The problem of calorie counters in fitness trackers

IIf you’re using a fitness tracker — or even just an exercise device at home or at the gym — what is the most noticeable metric on the screen? In most cases, it will likely be an estimate of the calories you burned. In fact, on most devices, you can’t disable calorie counting even if you want to.

However, these estimates are known to be inaccurate: One study from Stanford University School of Medicine We compared seven different wrist fitness trackers and found that bone An accurate estimate of energy expenditure (in other words, calories burned) was reduced by 27 percent. The least accurate was a staggering 93 percent. The researchers concluded that none of the devices provided estimates of energy expenditure “within an acceptable error range”.

This wouldn’t be surprising to anyone who knows the truth about calorie counts. Food labels that tell you how many calories are in packaged foods? These are also seriously unreliable, as they depend on averages Don’t take into account how our bodies digest different foods. However, they are closer than calorie burn estimates: Food and Drug Administration only Inaccuracy is allowed up to 20 percent.

If these numbers are essentially meaningless, how did we come to accept them as a standard? And why do they seem to have this power over every new piece of convenient technology that is launched?

How calorie counting captured our brains

Calorie counting dates back to the 19th century, which is very strange. Calories Found as a measure of energy Since the 1820s, it was not originally used to measure anything in the human body. This was until 1896, when researcher Wilbur O. Atwater Put a graduate student inside a calorimeter, a device designed to measure the energy generated by explosives and engines. The machine measured everything the student ate and its energy output, showing that human bodies absorb and excrete energy like machines or bombs (yikes).

However, counting calories for weight loss did not become popular until two decades later. It happened in 1918, when doctor and newspaper columnist Lulu Hunt Peters put together a book called Diet and health: with the calorie key.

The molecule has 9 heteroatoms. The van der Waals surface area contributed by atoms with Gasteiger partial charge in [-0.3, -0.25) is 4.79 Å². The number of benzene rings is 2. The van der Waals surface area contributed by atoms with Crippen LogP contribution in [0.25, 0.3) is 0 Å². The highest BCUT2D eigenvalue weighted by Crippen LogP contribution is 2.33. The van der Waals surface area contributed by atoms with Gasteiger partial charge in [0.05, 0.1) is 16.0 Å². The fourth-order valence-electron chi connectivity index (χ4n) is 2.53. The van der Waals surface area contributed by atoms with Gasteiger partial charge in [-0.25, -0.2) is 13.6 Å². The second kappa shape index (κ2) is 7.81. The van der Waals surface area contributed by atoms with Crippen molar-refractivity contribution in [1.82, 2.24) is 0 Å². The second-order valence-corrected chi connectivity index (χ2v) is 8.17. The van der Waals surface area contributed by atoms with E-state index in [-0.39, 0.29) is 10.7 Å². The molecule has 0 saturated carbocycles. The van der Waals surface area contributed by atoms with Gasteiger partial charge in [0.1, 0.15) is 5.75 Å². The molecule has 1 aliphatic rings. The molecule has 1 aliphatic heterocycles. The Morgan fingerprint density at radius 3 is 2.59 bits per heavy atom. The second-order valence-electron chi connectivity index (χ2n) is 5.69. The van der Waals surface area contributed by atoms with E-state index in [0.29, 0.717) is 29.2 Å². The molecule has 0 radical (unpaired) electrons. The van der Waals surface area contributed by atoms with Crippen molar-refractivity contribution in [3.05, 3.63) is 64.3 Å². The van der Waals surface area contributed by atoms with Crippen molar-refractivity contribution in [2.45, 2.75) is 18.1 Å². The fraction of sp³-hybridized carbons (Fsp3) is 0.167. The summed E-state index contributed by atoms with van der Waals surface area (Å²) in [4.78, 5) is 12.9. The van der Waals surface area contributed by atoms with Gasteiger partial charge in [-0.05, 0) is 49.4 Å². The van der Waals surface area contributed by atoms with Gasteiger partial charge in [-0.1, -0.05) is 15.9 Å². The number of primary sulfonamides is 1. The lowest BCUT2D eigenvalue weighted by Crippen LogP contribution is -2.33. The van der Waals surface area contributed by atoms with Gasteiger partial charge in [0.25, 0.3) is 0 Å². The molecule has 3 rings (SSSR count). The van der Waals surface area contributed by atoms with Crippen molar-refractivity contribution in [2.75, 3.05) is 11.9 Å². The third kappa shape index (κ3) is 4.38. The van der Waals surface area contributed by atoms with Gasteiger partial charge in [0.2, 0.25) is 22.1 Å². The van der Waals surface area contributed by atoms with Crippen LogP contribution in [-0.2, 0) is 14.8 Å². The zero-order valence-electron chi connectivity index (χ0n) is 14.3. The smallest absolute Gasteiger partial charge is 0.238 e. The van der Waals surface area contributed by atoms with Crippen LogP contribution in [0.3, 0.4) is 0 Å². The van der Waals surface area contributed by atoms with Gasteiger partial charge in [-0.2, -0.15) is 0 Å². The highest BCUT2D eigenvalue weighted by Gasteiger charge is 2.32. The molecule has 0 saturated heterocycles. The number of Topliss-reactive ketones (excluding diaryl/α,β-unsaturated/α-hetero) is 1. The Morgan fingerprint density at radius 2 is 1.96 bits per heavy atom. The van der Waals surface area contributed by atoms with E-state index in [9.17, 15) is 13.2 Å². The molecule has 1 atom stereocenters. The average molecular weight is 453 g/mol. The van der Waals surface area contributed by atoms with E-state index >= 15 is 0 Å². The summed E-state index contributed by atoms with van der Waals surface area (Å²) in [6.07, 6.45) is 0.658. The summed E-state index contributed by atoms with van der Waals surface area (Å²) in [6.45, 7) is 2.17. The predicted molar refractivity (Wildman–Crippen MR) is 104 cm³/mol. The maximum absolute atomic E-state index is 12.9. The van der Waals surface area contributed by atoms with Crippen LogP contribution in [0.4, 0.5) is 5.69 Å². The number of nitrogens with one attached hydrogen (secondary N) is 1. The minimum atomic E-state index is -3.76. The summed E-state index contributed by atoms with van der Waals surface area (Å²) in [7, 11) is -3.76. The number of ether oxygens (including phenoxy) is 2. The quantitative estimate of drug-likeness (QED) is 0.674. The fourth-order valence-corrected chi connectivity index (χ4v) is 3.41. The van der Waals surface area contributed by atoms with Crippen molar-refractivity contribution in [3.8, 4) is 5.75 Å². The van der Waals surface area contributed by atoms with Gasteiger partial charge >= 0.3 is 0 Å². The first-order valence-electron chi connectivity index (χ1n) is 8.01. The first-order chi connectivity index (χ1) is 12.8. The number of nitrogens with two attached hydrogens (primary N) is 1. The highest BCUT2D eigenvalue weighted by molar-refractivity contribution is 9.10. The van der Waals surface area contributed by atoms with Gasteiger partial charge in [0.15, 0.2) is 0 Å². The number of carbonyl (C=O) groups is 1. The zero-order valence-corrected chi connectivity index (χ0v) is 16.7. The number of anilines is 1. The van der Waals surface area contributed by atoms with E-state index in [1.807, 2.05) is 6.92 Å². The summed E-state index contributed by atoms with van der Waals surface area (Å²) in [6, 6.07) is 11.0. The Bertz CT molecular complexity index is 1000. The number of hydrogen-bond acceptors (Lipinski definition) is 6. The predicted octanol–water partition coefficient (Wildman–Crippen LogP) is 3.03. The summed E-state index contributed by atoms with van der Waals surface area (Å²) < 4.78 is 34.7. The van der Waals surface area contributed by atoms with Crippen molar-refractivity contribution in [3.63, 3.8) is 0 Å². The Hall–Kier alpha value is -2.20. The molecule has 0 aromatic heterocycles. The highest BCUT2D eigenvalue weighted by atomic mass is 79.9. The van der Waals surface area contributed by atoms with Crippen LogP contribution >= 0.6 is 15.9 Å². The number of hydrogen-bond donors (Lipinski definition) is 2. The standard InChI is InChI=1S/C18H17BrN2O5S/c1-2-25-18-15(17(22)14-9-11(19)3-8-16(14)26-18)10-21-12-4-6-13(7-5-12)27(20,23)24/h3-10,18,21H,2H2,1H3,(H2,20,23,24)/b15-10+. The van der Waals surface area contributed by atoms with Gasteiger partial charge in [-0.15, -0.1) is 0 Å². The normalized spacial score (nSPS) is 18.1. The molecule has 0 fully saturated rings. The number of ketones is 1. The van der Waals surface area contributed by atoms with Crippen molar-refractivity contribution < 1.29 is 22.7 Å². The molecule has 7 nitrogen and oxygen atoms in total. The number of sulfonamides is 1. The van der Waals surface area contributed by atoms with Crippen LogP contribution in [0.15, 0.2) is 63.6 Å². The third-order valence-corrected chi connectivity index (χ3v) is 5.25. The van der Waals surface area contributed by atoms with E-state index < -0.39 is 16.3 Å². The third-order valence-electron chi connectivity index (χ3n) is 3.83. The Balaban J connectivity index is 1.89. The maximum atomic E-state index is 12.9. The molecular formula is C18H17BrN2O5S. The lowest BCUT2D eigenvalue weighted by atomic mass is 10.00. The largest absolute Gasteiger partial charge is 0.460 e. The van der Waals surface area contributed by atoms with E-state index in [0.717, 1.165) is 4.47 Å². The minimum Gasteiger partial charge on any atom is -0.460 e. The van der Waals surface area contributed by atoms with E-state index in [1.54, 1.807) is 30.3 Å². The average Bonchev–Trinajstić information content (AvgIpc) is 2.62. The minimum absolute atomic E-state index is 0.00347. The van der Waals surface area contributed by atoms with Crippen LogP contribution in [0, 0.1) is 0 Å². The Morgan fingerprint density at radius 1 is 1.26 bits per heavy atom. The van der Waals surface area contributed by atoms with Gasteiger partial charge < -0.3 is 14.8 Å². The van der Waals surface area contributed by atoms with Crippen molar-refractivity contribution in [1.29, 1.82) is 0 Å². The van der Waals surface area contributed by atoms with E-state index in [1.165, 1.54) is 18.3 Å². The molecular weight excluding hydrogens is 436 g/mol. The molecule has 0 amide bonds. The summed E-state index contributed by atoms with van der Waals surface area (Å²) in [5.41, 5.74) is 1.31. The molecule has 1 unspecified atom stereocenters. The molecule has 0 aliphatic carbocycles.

It goes without saying that our understanding of the human body has advanced a lot since 1918. We know, for example, that the nutritional value of food goes beyond simply estimating the number of calories you eat. may be suck it up. And the many health benefits of exercise aren’t just reflected in one number.

“People need to understand that these calorie counters are built on algorithms, and that your body is not an algorithm,” says Keri O’Grady, National Health Liaison Officer with National Eating Disorders Association. Different bodies absorb and burn calories differently (and they obviously need more than just calories). “The more we buy these numbers, the more we’ll stop listening to our bodies.”

“Calories are built on algorithms, and your body is not an algorithm.” – Keri O’Grady

For her, it’s personal. “I lived through this,” she says. “I almost died of anorexia in my early twenties. I can’t use a tracker because it’s too exciting for me.”

This is not strange. Experts usually suggest that anyone with a history of eating disorders, orthotics, or obsessive habits about exercise and nutrition steer clear of fitness trackers. Even those without such a history may find that tracers make healthy habits less fulfilling. “Measuring it all takes away so much joy about movement and food,” says a personal trainer. Lauren Buck. “It makes exercise and eating as medical as it is to work.”

Some of us can look at the calorie count and ignore it, but many people are affected more than they realize. “I think the hardest part about breaking up with calorie counting is that a lot of us who have some experience with this might be able to stop tracking, but calorie data lives rent-free in our brains,” Jesse HagertyRDN, Intuitive Eating Consultant and Personal Trainer. For example, if you feel like you’re not allowed to “indulge” in certain foods on the days you haven’t exercised, you may not have done the exact math, but you’re still thinking about nutrition and exercise in a way in the form of calorie counting.